Remember — just because President Trump says that something is not a threat, that doesn’t mean that it actually isn’t a threat. In fact, such a proclamation from the president likely means the opposite, seeing as he has pretty much no idea what he is doing.
The Trump administration has refused to address Russian intelligence services’ meddling in our recent presidential election, and now, they’re at it again. This time, with tools that were stolen from our National Security Agency.
According to a report from the private security form FireEye, a hacking group associated with Russian foreign intelligence agencies and known as Fancy Bear has sent a “malicious document” to hotels in “at least seven European countries and one Middle Eastern country.” This document contains malware that is widely known to be used by Fancy Bear, otherwise known as APT28 — among other names. (These are the same hackers believed to be behind the infamous attack on the DNC.)
The tools stolen from the NSA come into play after the initial malware installation on a single device. The hackers are using an exploit known as EternalBlue to spread their malware through the various computers of a hotel’s network. This exploit was leaked by the group known as ShadowBrokers earlier this year.
Besides being used in this recent Fancy Bear attacks on the hospitality industry, the EternalBlue exploit was also employed in the well publicized WannaCry worldwide ransomware attack back in May.
Of the implications of all of this, FireEye writes:
‘Cyber espionage activity against the hospitality industry is typically focused on collecting information on or from hotel guests of interest… Business and government personnel who are traveling, especially in a foreign country, often rely on systems to conduct business other than those at their home office, and may be unfamiliar with threats posed while abroad… Publicly accessible Wi-Fi networks present a significant threat and should be avoided whenever possible.’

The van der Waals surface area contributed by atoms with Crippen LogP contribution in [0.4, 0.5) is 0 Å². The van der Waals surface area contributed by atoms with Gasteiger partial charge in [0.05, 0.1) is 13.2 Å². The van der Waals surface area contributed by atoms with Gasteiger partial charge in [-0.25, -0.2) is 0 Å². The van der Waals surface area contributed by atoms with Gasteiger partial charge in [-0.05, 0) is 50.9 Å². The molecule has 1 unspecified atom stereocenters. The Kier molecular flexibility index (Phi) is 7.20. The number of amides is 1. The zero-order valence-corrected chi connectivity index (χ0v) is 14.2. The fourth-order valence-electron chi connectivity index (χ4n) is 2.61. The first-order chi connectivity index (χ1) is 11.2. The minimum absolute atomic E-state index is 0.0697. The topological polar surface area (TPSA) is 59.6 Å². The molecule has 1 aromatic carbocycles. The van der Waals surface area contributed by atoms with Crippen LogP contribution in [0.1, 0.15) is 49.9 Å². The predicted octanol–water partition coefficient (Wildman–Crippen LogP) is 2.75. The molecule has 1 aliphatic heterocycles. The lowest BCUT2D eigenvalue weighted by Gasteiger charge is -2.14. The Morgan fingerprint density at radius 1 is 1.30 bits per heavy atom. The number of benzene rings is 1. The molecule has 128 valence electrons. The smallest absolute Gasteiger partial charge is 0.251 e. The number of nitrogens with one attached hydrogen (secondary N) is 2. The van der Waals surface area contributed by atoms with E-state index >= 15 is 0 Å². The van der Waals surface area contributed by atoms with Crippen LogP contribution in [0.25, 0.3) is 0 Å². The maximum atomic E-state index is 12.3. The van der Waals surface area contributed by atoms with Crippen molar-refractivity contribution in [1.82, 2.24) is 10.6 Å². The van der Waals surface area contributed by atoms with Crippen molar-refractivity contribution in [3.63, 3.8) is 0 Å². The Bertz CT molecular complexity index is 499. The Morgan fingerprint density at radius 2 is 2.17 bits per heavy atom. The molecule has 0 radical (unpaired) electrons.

The security firm reports that a public wifi network allowed APT28 hackers to gain access to a computer in a hotel back in late 2016, at which time the hackers accessed the victim’s email account. The victim logged into a hotel’s public wifi, and then twelve hours later, a hacker’s computer that was on that same wifi network facilitated a login to that victim’s computer using stolen credentials. FireEye does not name who this victim was.
The Trump administration could, in theory, be poised to do something about this, but the president has routinely dismissed the threat to the United States from Russian hacking. Thus, it’s not as though he is about to take care to address the threat to other countries from Russian hacking.
Russian election meddling has been at times suspected in European countries; it’s not confined to the United States. For instance, there is a strong allegation that Russian intelligence services were behind the surprise victory of “Leave” over “Stay” in the Brexit vote.
For now, we wait and see where this leads. The Trump administration, outside of the singular issue of the seriousness of Russian hacking, has distanced itself from our European allies across the board, which is not good for the Western efforts to combat the spread of Putin-style totalitarianism.
Featured Image via Mikhail Svetlov/ Getty Images.